Katherine Campbell,, Theo Dela, Mis
Helen Ludlow, Harry W. Harms, Miss
Marian Humpfeld, M. J. Harris, Miss
Catherine Ware. R. E. Shooke, MissJ
-Margerte Pcabody, A. N. Brown.
Miss Faynee McLendon entertained
the following guests at dinner Sunday
evening at the Daniel Boone Tavern.
Mis Dorothy Jones, Miss Margaret Foci,
ler. Miss Ruth Hayman, Miss Elizabeth
Millet and Miss Alice Kurtz.
The Pi Kappa Alpha fraternity an
nounces the pledging of Milas K. Wilson
of Sherman, Texas and Charles M.
Barnes of Cape Girardeau.
Gamma Alpha Chi, honorary advertis
ing sorority, will hold initiation this
evening at the Phi Mu house for Miss
Augusta Spencer and Miss JIargerie Tea
The dinner guests at the Alpha Gam
ma HhoT house. Sunday were: Dean and
Mrs. F. Mumford. Miss Eva Johnston.
Miss Pearle Mitchell, Miss Dorothy AIum-T
elf8rd -and. Miss Katherine-Mumfori.
The Alpha Phi sorority held" Initiation
last night for the following: Misses Emily
Ames, Lorena Brown, Bonnie Marshall
and Margaret Hudson.
Mrs. Margaret Chamberlain will enter
tain tomorrow evening with .a dinner
party at Read Hall for members of the
faculty. After dinner the party will form
THE COLUMBIA EVENING MI5SQURIAN. TUESDAY. DECEMBER
a line party to the Dramatic Qu Plays
in the University Auditorium. The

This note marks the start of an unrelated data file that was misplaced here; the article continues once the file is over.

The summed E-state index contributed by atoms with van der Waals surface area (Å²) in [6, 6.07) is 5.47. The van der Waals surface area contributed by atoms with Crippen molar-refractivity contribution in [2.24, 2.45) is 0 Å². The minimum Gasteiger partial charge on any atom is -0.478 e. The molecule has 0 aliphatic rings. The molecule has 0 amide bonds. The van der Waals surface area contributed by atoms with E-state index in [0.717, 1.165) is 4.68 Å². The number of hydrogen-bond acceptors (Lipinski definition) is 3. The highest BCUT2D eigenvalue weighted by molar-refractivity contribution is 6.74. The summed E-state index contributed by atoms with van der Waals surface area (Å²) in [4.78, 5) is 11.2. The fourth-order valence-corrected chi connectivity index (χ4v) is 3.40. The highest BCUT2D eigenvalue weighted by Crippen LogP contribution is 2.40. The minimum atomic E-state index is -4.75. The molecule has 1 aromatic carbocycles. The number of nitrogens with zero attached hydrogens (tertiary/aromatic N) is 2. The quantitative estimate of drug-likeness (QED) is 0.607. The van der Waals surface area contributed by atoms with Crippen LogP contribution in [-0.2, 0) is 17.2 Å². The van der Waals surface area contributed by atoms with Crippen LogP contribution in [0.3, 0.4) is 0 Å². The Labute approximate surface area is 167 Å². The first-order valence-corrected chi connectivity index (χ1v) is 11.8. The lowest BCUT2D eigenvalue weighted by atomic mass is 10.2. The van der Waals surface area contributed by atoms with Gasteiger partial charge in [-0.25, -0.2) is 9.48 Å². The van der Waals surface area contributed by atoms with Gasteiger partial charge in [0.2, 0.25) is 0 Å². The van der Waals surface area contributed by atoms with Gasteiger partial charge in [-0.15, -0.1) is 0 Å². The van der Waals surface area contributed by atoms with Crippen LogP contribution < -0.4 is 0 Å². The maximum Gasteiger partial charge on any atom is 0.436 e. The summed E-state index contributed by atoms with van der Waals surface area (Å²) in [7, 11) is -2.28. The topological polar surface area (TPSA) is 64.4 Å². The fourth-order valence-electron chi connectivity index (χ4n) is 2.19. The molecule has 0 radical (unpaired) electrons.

guests will be: President and Mrs. A.
Ross Hill, Dean Walter Williams, Dean
and Mrs. J. C Jones, Dean and Mrs.
Isidor Loeb, Mr. and Mrs. C B. Rollins
and Miss Ruth Rollins, Miss Eva John
ston, Dr. and Mrs. A. II. R. Fairchild
Dr. and Mrs. J. W. Rankin, and Dean
and Mrs. Walter Miller.
The dinner guests at the Phi Mu house
this evening ere: Miss Dorothy Ste
phenson, Miss Elizabeth Agee and Miss
Mrs. F. W. Robbins of WiUlamspdrt,
Pa, is visiting her son. Prof. W. J. Rob
bins, 110 Dorsey'streeL She will remain
until after the Christmas holidays.
Mrs. A. C. Ragsdale, 1309 Bouchelle
avenue, will entertain the members of
the Housekeepers' Study Club at 3 o'clock
tomorrow afternoon 'at her home. The
guests ill be: Mrs. Ralph Watkins, Mrs.
R. II, Baker, Mrs. Samuel T. Bratton,
Mrs. Percy A. Hogan, Mrs. II. II. Kruse
kopf. Mrs. Kay S. Marsh, Mrs. V. R.
J Gardner. Mrs. L. A. LaRue, Mrs. Max
Mejrr, Mrs. L. F. Backus, Mrs. Harold
Newman, Mrs. A. G. Hogan, Mrs. Herb
ert French, Mrs. O. S. Crisler, Mrs. Hen
rv D. Hooker and Mrs. M. G. MehL
The members of Phi Beta Kappa ent
ertained from 9 to 10 o'clock last even.
ing at Read Hall with a social hour after
the meeting. There were fifty guests.
Mrs. Margaret Chamberlain, Read Hall,
vrill leave December 23 for Chicago, from
there she will go to Evanston, 11L, to
spend the Christmas holidays with her
sister, Airs. F. u. .Montgomery.
Mr. and Mrs. Daniel D. Craft of Chi
cago and Miss Ethel Sykes of Linden
wood 'College win arrive December 17 fo
spend. the Christmas holidays with Mr.
and Mrs. John Sykes.
Mrs. Jonas Viles, 513 Rollins street,
will entertain at 2:30 o'clock Thursday
afternoon with an informal bridge party
for Mrs. F. W. Robbins of Williamsport,